# Re: Dice Roller (#61) We don't need no steenking leexer/pars

Hi,

first: you don’t need the ‘to_a’

## second:

(0…5).inject{|x,y| print y, ’ '}
puts

## (1…5).inject(0){|x,y| print y, ’ '} puts

output:

1 2 3 4 5
1 2 3 4 5

If you provide no parameter to inject it will give
you the first item of the enumerable as x.

cheers

Simon

On 1/9/06, Kroeger, Simon (ext) [email protected] wrote:

Hi,

first: you don’t need the ‘to_a’
Excellent! Less typing, and more importantly, less to parse when

1 2 3 4 5
1 2 3 4 5

If you provide no parameter to inject it will give
you the first item of the enumerable as x.

That is true when you are using that first item, but for the dice
roll, we do not want the value of x in our accumulator, we are just
using length of the range to control the number of rolls.

In fact, maybe my original version was not a bug after all. Look at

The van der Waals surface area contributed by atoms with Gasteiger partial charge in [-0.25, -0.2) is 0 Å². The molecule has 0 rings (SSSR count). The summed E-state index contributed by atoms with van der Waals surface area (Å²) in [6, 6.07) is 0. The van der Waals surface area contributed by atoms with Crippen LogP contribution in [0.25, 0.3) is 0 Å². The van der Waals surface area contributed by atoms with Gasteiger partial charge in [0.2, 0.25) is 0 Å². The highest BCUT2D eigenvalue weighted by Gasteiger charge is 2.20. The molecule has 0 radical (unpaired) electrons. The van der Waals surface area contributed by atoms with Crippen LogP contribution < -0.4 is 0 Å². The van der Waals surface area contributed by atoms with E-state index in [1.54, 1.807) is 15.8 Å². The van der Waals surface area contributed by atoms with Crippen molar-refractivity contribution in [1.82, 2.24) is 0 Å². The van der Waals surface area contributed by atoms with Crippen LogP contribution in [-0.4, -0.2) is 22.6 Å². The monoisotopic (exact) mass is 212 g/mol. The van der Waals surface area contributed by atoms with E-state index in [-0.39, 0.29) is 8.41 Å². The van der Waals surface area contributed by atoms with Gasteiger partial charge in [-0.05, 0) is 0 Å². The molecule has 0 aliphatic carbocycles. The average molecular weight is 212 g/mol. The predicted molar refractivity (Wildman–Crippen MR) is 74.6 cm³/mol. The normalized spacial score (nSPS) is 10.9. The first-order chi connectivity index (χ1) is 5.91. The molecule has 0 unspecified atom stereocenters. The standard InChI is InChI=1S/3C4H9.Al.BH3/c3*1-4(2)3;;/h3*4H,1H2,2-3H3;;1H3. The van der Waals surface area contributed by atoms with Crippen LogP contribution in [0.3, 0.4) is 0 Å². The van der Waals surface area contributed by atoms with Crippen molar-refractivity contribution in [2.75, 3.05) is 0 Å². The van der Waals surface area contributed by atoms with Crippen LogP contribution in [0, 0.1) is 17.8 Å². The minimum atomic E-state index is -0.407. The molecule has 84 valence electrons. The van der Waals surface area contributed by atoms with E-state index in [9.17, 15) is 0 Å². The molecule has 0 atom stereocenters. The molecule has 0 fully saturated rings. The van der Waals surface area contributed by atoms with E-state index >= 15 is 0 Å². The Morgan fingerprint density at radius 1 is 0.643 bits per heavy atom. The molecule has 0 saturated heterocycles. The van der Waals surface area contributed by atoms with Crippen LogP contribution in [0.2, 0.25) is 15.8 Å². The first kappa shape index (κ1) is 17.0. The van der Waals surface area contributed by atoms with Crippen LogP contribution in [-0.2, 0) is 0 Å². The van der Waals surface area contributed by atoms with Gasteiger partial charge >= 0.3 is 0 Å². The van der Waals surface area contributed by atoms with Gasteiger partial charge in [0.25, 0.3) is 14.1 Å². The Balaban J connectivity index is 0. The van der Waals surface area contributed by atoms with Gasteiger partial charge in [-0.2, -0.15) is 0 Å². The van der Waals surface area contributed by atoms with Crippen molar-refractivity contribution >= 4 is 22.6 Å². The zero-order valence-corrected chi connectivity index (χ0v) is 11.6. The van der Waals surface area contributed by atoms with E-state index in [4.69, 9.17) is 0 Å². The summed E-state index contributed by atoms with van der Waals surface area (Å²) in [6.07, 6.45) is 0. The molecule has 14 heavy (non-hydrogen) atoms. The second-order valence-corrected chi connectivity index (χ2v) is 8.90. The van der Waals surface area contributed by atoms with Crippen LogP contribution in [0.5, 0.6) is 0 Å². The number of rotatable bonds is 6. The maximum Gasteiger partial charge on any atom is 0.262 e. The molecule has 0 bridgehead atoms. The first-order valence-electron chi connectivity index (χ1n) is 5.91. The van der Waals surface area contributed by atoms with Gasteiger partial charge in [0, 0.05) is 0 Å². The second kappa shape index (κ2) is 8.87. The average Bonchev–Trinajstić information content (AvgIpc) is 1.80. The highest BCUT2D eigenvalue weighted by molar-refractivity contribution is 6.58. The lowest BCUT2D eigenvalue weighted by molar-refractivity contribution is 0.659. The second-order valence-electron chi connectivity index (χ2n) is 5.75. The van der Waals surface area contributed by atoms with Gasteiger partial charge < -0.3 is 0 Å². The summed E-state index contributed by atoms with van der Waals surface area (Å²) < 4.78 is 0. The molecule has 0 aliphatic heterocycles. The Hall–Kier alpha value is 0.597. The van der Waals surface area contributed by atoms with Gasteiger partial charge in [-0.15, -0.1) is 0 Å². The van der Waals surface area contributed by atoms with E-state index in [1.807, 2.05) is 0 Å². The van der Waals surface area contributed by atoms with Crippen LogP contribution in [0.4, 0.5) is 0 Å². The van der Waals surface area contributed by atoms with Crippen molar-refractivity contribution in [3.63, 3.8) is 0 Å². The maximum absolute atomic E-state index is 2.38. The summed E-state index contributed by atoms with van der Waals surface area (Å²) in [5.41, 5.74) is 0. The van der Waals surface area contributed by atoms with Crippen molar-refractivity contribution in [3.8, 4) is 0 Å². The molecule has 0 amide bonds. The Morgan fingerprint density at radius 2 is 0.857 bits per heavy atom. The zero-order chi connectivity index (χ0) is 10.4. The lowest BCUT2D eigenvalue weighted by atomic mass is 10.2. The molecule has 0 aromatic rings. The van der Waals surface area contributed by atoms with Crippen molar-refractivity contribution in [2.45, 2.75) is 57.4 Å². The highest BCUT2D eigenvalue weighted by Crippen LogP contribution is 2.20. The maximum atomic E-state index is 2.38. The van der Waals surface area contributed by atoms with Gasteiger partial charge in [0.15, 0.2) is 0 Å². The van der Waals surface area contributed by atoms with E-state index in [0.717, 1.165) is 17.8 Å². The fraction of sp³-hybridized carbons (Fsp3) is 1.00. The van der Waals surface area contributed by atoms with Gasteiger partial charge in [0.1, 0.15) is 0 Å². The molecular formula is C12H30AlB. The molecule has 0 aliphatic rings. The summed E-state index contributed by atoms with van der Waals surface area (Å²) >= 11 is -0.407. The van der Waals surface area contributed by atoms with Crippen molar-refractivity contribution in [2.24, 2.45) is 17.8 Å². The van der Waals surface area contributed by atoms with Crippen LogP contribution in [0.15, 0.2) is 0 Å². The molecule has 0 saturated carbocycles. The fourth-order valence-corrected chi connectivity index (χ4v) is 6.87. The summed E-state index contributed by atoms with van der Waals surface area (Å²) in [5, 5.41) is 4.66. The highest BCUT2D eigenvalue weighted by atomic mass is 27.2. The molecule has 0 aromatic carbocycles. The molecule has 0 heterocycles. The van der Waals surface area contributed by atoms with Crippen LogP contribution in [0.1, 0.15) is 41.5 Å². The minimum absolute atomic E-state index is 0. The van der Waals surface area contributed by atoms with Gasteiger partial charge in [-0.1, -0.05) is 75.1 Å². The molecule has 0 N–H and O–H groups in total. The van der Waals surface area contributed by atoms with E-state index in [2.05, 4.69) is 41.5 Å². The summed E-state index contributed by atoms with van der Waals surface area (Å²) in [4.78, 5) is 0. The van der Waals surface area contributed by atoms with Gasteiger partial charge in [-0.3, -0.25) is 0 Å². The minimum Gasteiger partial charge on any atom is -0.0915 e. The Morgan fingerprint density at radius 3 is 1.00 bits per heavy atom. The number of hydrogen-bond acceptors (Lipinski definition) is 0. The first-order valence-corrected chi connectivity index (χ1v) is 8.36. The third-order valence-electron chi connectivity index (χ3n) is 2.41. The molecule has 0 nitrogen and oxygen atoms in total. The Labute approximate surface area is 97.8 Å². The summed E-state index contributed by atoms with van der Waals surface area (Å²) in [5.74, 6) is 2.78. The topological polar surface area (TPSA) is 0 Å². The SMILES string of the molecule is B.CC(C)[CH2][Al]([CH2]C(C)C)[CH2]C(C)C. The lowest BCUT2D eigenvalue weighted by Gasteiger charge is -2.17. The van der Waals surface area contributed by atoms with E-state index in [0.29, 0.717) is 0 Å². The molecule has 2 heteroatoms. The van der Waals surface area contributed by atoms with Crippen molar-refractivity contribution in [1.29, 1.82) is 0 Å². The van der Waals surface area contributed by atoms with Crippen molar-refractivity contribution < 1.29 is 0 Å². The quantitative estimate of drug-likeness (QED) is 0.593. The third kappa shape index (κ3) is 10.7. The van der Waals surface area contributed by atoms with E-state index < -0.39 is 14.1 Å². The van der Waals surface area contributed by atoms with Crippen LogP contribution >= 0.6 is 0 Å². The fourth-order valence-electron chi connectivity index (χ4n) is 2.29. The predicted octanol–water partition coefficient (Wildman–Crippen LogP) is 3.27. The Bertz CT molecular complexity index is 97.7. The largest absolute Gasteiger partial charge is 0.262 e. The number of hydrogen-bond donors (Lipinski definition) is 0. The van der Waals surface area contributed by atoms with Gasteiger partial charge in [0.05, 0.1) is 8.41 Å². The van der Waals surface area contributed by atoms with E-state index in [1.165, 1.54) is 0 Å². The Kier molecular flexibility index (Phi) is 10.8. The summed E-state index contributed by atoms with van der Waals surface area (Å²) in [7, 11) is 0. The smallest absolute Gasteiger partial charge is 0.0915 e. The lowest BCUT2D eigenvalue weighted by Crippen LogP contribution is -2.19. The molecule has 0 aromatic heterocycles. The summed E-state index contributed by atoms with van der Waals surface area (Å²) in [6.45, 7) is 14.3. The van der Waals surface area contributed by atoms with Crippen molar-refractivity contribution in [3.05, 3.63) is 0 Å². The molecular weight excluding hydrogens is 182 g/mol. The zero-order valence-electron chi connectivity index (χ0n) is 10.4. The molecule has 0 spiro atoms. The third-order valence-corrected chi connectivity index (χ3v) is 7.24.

these simplified statements:

irb(main):041:0> (0…2).inject{|x,y|x+2}
=> 4
irb(main):042:0> (1…2).inject(0){|x,y|x+2}
=> 4

I looks like the first example above walks through [0,1,2] and calls
the x + 2 code block two times:
first time x=0 and y = 1, returns 2
second time x = 2 (accumulated from last time) and y=2, returns 4

The second one takes [1,2] and also calls the x + 2 code block twice.
first time x=0 (this time from the initialization value), y = 1, returns
2
second time x=2 and y = 2, returns 4

Ruby doc says this is because the “second form uses the first element
of the collection as a the initial value (and skips that element while
iterating).”

I think that answers Greg’s question too.